2005 Scholarship of Teaching and Learning Showcase

2:30-5:00 p.m., April 19, 2005
Mary Gates Commons

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2:30 Posters | 2:30 Roundables | 4:00 Posters | 4:00 Roundtables

Building a Learning Community in an Online Language Course

Miyako Imai McDavid

I have been teaching the distance-learning program, Business Japanese Online since fall in 2004 at Technical Japanese Program of Technical Communication Department. This language course is taught entirely online and half of the participants are college students and the other half are businesspeople. Students independently study lesson materials and multimedia grammar drills that are delivered online. But the rather unique part of this course are Language Partner and Conversation Partner. These software programs enable students to engage in interactive communication with other students and the instructor online.

The Technical Japanese Program developed Language Partner, an interactive language-learning soft ware, with which students can watch short videos of conversations in Japanese and later practice the conversation with a digital partner. TJP also developed Conversation Partner which enables students to practice on the Internet in real time. Using a computer, a webcam, and a headset, students can meet in a virtual classroom and practice with another student or an instructor.

With these innovative software programs, I tried to find out how I could encourage students to interact as much as possible in online language learning. In an online course, students have more flexibility and freedom, and the teacher doesn’t supervise their progress on a daily basis. However, BJO has a more rigid schedule than an ordinary online course. There are weekly assignments where students have to send me their recorded performance by using Language Partner and Conversation Partner. They first have an opportunity to practice together and give feedback to one another.

I thought our students shouldn’t be faceless participants. They surely weren’t, but at the end of the first quarter, I realized that I had became the faceless teacher in spite of frequent e-mail communication and at least 15 audio feedbacks about their performances. I evaluated what I did to encourage students to interact with me. I had online office hours using Conversation Partner and voluntary tutoring sessions. I always reminded them of my availability for extra help. Though e-mail becomes the most convenient method of communication, I realized that it isn’t always interactive. Students tend to wait until the last minute to consult with me about their concerns before sending an e-mail. The online environment seems to create more formality and distance between students and instructor because there is no accidental opportunity to chat with the student about concerns or progress, as in a class environment.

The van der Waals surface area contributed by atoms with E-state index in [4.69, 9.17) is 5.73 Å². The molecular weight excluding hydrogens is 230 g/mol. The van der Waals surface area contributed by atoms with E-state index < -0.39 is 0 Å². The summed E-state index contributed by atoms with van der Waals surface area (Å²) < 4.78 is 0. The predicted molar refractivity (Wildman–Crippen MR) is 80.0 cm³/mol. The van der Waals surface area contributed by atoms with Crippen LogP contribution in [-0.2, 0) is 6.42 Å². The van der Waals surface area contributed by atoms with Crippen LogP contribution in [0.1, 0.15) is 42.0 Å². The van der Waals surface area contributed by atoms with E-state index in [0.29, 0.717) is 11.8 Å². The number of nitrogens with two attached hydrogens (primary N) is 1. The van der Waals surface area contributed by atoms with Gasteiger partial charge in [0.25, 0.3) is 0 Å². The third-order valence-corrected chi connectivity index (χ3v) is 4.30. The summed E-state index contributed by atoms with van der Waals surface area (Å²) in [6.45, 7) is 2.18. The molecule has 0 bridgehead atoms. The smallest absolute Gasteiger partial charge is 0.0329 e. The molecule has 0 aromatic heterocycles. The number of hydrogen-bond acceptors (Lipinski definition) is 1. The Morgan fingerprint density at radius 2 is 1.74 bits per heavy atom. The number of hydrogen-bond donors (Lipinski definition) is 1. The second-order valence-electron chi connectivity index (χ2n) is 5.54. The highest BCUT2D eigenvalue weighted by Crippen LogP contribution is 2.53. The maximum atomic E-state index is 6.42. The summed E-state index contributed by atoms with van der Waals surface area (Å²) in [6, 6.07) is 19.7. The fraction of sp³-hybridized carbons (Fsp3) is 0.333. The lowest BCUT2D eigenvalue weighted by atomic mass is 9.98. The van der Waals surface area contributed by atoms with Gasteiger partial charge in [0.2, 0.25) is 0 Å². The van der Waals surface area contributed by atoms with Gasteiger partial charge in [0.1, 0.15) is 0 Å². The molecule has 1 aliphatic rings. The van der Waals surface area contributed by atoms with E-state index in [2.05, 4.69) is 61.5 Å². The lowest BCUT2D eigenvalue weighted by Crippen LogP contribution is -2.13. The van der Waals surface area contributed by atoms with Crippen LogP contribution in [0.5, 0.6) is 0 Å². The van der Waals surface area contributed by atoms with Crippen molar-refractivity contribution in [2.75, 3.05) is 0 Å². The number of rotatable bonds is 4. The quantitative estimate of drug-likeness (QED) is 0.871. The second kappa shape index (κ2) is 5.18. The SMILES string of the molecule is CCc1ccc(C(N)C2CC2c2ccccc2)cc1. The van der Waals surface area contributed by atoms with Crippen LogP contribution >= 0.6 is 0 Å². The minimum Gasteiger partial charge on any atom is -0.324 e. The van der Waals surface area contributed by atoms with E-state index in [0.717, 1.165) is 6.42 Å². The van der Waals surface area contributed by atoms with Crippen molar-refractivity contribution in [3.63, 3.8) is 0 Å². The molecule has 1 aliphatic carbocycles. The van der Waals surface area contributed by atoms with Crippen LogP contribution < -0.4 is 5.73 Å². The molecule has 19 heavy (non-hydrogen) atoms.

From my experience teaching in a classroom environment, I strongly believe that the student’s confidence in the teacher’s knowledge and sense of belonging to the learning community greatly affect their learning. It is also true in an online class environment. In the first quarter of BJO, they had a chance to interact among themselves, but I was not quite a part of their learning community. This quarter, I set up mandatory tutoring sessions. At the beginning, both students and I felt awkward having mandatory meeting online, but once we finished the first session, everyone agreed that we should meet every week. Through these sessions, I can check their progress and encourage them to engage in more interaction among themselves. They can ask a question directly to me and talk about their concerns at an early stage. I found out that although they keep a busy schedule, they don’t mind sparing extra time to meet me online because they feel encouraged to keep up their good work.

I would like to share with the other teachers at Showcase my first experience teaching an online class and how I am changing my methods in the course.

Roundtable Discussion, 2:30-3:30 p.m.